Jules doesn’t necessarily want that to happen but on the other hand she is tired of being absent in her own home. Her husband Matt (Holm) is a paragon of support, giving up his own promising career to let her soar with eagles. Their cute as a button daughter Paige (Kushner) misses her mommy but seems cheerfully resigned to the fact that she doesn’t get to see her much.

Jules is a bit of a control freak and is looking for reasons that the easygoing Ben should not be her intern; he’s too observant, she complains to her right hand man (Rannells) as she orders a transfer but she soon comes to realize that Ben has become indispensable, giving her the confidence to be a better boss, a better wife and a better mom but will she learn the lessons Ben has to teach her in time to save her business…and her family?

Richard Roeper describes director Nancy Meyers as “reliable” and he’s right on that score. She doesn’t get the credit she deserves but yet she turns out consistently entertaining films albeit on the lightweight side but that may also be the secret of her success; even her movies with somewhat weighty topics (as this one which looks at women in the workplace) tend to be low-key and rarely rock the boat with strident opinions.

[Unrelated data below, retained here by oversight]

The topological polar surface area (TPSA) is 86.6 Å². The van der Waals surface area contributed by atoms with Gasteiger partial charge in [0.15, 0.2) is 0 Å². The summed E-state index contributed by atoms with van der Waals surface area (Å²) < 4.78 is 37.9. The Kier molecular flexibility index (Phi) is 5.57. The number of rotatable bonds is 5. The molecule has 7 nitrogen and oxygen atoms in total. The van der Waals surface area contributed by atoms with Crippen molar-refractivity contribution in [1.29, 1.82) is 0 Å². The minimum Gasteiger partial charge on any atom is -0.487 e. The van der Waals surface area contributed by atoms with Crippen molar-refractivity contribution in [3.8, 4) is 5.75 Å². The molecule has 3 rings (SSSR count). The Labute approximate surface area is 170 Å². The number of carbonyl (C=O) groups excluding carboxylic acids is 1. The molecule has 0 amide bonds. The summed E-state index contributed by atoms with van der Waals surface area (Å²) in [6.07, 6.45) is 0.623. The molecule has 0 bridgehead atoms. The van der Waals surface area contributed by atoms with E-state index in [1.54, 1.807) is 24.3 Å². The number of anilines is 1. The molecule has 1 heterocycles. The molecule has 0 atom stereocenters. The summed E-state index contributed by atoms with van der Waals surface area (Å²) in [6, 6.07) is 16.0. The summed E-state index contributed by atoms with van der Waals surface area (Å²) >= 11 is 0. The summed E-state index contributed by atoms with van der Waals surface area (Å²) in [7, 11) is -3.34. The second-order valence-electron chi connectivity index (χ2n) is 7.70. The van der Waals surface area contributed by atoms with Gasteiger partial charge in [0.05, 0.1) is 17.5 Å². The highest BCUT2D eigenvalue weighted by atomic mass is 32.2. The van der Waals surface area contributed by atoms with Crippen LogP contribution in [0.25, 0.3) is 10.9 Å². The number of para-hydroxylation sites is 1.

Here she is given the opportunity to take on how working women tackling entrepreneurial success are treated and the answer is pretty much not well, but she doesn’t hit her audience in the face with that revelation (which isn’t a revelation at all, really) but rather allows you to come to that conclusion organically. The point here is that there is a balance between career and family that can be achieved and when it is, both thrive but when out of balance, both suffer. It’s not really a subversive point at all and yet she sneaks it in out of left field with few people noticing at all that she’s actually communicating with her audience. Maybe it’s because she’s a woman?

De Niro has had some forgettable performances in the last decade but it’s forgiven because, hey, he’s De Niro. That’s not the case her as he utilizes his expressive face to go beyond the script with a well-timed roll of the eyes, shrug of the shoulder or grimace, he creates a character that’s living. That’s a good thing because Ben as written is a little too perfect to be believed; he always knows the right thing to say, do or be. He’s the magical Grandpa.